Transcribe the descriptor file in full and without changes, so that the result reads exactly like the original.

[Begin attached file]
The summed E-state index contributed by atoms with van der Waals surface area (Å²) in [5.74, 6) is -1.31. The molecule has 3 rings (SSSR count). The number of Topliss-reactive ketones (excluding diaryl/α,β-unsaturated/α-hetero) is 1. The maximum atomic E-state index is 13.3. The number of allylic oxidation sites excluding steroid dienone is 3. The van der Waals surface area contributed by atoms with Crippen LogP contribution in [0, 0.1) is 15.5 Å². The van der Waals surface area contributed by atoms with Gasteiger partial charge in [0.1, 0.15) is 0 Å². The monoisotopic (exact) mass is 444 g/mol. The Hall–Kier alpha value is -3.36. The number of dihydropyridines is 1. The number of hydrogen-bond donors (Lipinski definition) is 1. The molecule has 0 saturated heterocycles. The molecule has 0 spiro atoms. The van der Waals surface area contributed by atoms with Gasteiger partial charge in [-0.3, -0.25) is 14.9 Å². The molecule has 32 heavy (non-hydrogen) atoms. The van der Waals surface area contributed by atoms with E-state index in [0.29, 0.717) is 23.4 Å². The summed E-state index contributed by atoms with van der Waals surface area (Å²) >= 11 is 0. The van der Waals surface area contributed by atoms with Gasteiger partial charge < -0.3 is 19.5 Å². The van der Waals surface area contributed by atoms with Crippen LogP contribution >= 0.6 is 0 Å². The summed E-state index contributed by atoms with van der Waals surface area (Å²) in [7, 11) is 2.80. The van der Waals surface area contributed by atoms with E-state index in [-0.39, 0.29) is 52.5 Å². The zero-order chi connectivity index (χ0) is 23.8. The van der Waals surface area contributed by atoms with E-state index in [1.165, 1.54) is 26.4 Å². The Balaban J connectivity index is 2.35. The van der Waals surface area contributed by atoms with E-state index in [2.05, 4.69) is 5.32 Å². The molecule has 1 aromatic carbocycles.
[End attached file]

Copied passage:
The summed E-state index contributed by atoms with van der Waals surface area (Å²) in [5.74, 6) is -1.31. The molecule has 3 rings (SSSR count). The number of Topliss-reactive ketones (excluding diaryl/α,β-unsaturated/α-hetero) is 1. The maximum atomic E-state index is 13.3. The number of allylic oxidation sites excluding steroid dienone is 3. The van der Waals surface area contributed by atoms with Crippen LogP contribution in [0, 0.1) is 15.5 Å². The van der Waals surface area contributed by atoms with Gasteiger partial charge in [0.1, 0.15) is 0 Å². The monoisotopic (exact) mass is 444 g/mol. The Hall–Kier alpha value is -3.36. The number of dihydropyridines is 1. The number of hydrogen-bond donors (Lipinski definition) is 1. The molecule has 0 saturated heterocycles. The molecule has 0 spiro atoms. The van der Waals surface area contributed by atoms with Gasteiger partial charge in [-0.3, -0.25) is 14.9 Å². The molecule has 32 heavy (non-hydrogen) atoms. The van der Waals surface area contributed by atoms with E-state index in [0.29, 0.717) is 23.4 Å². The summed E-state index contributed by atoms with van der Waals surface area (Å²) >= 11 is 0. The van der Waals surface area contributed by atoms with Gasteiger partial charge < -0.3 is 19.5 Å². The van der Waals surface area contributed by atoms with Crippen LogP contribution >= 0.6 is 0 Å². The summed E-state index contributed by atoms with van der Waals surface area (Å²) in [7, 11) is 2.80. The van der Waals surface area contributed by atoms with E-state index in [-0.39, 0.29) is 52.5 Å². The zero-order chi connectivity index (χ0) is 23.8. The van der Waals surface area contributed by atoms with E-state index in [1.165, 1.54) is 26.4 Å². The Balaban J connectivity index is 2.35. The van der Waals surface area contributed by atoms with E-state index in [2.05, 4.69) is 5.32 Å². The molecule has 1 aromatic carbocycles.